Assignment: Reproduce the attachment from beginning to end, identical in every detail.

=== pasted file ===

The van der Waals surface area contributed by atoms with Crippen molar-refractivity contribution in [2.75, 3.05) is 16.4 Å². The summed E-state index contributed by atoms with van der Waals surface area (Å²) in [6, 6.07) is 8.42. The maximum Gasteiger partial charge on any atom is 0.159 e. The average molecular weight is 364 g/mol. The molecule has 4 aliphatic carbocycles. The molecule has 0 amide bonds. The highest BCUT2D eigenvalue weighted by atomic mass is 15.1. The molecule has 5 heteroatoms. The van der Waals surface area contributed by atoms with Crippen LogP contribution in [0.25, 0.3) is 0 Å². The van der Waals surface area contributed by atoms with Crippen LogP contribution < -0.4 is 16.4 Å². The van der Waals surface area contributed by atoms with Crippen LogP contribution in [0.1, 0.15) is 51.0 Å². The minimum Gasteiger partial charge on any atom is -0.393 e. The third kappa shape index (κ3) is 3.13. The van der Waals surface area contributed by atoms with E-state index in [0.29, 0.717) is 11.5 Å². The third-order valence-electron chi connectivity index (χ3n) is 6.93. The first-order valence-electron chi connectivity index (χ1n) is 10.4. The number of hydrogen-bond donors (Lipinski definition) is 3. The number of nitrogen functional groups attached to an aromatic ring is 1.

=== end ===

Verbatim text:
The van der Waals surface area contributed by atoms with Crippen molar-refractivity contribution in [2.75, 3.05) is 16.4 Å². The summed E-state index contributed by atoms with van der Waals surface area (Å²) in [6, 6.07) is 8.42. The maximum Gasteiger partial charge on any atom is 0.159 e. The average molecular weight is 364 g/mol. The molecule has 4 aliphatic carbocycles. The molecule has 0 amide bonds. The highest BCUT2D eigenvalue weighted by atomic mass is 15.1. The molecule has 5 heteroatoms. The van der Waals surface area contributed by atoms with Crippen LogP contribution in [0.25, 0.3) is 0 Å². The van der Waals surface area contributed by atoms with Crippen LogP contribution < -0.4 is 16.4 Å². The van der Waals surface area contributed by atoms with Crippen LogP contribution in [0.1, 0.15) is 51.0 Å². The minimum Gasteiger partial charge on any atom is -0.393 e. The third kappa shape index (κ3) is 3.13. The van der Waals surface area contributed by atoms with E-state index in [0.29, 0.717) is 11.5 Å². The third-order valence-electron chi connectivity index (χ3n) is 6.93. The first-order valence-electron chi connectivity index (χ1n) is 10.4. The number of hydrogen-bond donors (Lipinski definition) is 3. The number of nitrogen functional groups attached to an aromatic ring is 1.